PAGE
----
President Biden ended negotiations with a group of Republicans led by Sen. Shelley Moore Capito (R-WV) over his infrastructure package Tuesday as the two sides failed to strike a deal after weeks of talks. Now, the president is shifting his focus to a separate group of Democrats and Republicans in hopes of reaching agreement, according to The Washington Post. The issue is of interest to readers as all sides try to hammer out a deal that includes billions of dollars for broadband deployment, Inside Towers reported.
The failure to reach a deal with Capito could increase pressure on Biden to try to forge ahead with only Democrats as he did during the push for a stimulus law earlier this year.
The White House and Capito proved unable to bridge their differences, and they remained far apart on the scope of the package and whether to make changes to tax law to pay for it. Now, Biden will attempt to negotiate with a group of Democrats and different Republicans at the same time.
One option Senate Democrats explored Tuesday is the possibility of breaking the infrastructure package in two. They could try to assemble one bill with Republicans and then try to pass a separate measure with only Democratic support to meet their objectives. Both strategies, though, could prove difficult to execute, according to the account.
Biden shifted gears quickly. He spoke Tuesday afternoon with Sen. Bill Cassidy (R-LA), who has been part of a bipartisan effort that met Tuesday evening, as well as Sens. Joe Manchin III (D-WV) and Kyrsten Sinema (D-AZ). Sen. Mitt Romney (R-UT) said the bipartisan group of Senators made “good progress” during Tuesday’s meeting.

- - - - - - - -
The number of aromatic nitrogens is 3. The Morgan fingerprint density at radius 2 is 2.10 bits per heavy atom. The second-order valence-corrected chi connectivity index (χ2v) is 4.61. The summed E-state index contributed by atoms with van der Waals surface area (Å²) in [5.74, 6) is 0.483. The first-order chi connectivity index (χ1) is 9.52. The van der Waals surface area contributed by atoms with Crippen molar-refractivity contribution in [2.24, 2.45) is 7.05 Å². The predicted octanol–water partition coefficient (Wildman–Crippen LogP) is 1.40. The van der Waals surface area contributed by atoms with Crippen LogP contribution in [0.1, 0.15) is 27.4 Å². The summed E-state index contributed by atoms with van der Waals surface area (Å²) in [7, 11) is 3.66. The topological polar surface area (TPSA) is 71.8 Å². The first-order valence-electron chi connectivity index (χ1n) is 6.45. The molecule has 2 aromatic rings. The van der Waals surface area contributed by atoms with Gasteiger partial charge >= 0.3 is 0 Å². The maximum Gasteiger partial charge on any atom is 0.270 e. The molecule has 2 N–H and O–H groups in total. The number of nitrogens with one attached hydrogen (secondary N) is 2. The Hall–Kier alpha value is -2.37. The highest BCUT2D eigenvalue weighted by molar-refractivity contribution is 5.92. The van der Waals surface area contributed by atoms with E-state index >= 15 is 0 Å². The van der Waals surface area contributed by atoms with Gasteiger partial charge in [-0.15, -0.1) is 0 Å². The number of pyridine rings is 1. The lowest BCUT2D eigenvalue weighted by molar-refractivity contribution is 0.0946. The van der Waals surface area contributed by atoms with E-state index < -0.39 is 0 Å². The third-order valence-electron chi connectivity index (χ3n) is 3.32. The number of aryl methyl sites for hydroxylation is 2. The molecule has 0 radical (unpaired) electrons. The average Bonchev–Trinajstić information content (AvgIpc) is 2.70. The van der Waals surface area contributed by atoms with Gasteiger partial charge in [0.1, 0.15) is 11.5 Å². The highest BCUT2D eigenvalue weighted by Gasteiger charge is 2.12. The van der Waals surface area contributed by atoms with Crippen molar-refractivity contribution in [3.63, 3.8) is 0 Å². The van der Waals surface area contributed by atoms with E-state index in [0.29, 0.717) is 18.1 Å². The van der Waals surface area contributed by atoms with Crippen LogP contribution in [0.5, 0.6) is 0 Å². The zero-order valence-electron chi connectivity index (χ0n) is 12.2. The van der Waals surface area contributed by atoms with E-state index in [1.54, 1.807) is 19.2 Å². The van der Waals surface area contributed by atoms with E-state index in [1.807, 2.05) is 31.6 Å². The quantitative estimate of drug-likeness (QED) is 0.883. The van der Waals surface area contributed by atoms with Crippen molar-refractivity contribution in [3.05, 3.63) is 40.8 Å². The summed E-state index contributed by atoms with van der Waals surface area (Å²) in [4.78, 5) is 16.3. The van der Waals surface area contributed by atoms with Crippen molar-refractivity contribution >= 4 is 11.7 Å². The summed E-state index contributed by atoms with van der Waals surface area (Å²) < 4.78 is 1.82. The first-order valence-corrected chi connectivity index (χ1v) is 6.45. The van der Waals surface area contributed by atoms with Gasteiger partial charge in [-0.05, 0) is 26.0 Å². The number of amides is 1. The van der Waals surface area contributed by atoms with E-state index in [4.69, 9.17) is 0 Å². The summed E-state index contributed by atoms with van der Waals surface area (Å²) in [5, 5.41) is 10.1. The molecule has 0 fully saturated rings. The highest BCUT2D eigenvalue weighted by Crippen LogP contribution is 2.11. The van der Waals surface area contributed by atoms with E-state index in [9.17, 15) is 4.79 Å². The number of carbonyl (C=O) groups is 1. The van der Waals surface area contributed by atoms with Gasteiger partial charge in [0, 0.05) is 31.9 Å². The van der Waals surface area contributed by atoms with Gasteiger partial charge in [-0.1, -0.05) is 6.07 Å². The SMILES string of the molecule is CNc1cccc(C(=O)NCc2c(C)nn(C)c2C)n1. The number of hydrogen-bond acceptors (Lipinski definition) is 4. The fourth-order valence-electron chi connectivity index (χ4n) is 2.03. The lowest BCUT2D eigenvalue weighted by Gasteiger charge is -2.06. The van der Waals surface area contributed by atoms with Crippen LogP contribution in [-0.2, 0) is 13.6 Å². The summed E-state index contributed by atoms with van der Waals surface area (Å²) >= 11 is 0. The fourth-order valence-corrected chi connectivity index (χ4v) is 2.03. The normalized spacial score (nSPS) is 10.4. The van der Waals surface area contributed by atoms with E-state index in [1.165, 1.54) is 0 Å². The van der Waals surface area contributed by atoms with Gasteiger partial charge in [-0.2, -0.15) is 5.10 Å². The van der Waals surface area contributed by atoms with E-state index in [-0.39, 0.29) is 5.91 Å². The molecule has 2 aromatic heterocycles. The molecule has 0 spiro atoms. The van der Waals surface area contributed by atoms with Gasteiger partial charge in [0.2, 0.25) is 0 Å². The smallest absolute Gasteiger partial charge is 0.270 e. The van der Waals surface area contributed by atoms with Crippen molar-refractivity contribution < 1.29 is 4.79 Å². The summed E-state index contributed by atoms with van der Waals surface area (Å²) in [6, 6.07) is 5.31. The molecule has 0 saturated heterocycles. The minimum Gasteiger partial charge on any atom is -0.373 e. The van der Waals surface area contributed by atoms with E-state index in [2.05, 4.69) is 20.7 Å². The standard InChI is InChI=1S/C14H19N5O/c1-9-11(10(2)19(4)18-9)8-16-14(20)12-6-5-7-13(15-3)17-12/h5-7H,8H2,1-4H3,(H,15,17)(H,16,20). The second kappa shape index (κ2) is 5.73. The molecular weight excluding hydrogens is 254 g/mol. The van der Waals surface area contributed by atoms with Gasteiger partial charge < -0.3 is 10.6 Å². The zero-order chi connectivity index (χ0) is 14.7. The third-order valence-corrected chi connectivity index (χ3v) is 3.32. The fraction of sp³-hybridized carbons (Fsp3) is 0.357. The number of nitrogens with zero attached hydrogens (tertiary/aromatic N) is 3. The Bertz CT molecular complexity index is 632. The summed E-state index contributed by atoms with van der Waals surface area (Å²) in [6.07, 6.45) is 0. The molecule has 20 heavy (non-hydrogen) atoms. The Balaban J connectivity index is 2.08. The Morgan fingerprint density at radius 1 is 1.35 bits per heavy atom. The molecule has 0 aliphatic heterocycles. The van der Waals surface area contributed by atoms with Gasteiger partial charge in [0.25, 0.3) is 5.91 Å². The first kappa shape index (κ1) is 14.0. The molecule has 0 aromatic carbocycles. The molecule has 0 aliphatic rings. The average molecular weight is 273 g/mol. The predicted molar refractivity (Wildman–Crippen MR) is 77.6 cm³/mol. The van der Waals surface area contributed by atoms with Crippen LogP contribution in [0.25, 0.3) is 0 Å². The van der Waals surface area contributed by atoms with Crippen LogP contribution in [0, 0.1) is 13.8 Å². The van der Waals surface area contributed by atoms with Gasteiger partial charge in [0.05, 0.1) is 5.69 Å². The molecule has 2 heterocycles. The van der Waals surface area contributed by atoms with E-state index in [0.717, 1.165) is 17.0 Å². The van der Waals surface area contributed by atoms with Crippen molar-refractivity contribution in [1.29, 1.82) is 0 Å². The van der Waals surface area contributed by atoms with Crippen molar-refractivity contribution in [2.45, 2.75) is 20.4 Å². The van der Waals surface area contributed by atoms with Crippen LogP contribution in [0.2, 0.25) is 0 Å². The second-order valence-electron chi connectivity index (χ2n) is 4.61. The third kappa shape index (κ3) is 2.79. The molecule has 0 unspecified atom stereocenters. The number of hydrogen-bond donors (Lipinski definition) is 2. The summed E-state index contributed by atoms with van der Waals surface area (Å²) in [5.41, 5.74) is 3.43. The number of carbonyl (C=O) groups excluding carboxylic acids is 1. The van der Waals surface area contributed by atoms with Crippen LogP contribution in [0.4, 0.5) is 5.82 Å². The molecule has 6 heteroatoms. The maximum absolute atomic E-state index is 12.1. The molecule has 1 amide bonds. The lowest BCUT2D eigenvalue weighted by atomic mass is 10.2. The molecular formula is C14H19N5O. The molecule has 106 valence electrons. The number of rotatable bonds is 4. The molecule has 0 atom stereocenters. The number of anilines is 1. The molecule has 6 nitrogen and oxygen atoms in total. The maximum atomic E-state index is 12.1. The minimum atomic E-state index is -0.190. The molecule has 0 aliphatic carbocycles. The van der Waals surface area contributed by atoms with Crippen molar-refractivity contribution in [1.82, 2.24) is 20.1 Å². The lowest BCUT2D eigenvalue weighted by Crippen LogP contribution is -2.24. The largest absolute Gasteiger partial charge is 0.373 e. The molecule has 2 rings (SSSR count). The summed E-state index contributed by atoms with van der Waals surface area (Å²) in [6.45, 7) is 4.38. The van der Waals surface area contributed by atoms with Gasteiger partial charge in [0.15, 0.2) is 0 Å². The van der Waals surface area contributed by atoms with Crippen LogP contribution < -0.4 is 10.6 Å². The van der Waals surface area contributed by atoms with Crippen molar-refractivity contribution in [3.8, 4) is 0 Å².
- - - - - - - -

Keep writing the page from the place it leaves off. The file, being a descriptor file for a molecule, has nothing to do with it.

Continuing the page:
Romney expects the group will put forward a public proposal in the coming weeks. The new bipartisan talks are expected to center on a package that would be more narrowly focused than what Biden originally proposed, but one of the biggest hurdles will be how to finance it.
Senate Majority Leader Chuck Schumer (D-NY) now needs to decide how to move forward. Schumer said Democrats are proceeding on two paths.
On one track are newly emerging conversations between Biden and the bipartisan group of lawmakers, including Sinema and Sen. Rob Portman (R-OH), who are “trying to put something together that might be close to what the president needs.” It’s unclear what size that package might be, reported The Post.
At the same time, Schumer said Democrats are working on a package that might only need support from Democrats, acknowledging that their party is unlikely to accomplish everything they hope in a bill crafted alongside the GOP.
Biden left the country Wednesday for his first international trip as U.S. President. White House press secretary Jen Psaki said in a statement that Biden designated members of his Cabinet and senior White House staff to continue conversations. “The President is committed to moving his economic legislation through Congress this summer, and is pursuing multiple paths to get this done,” Psaki stated.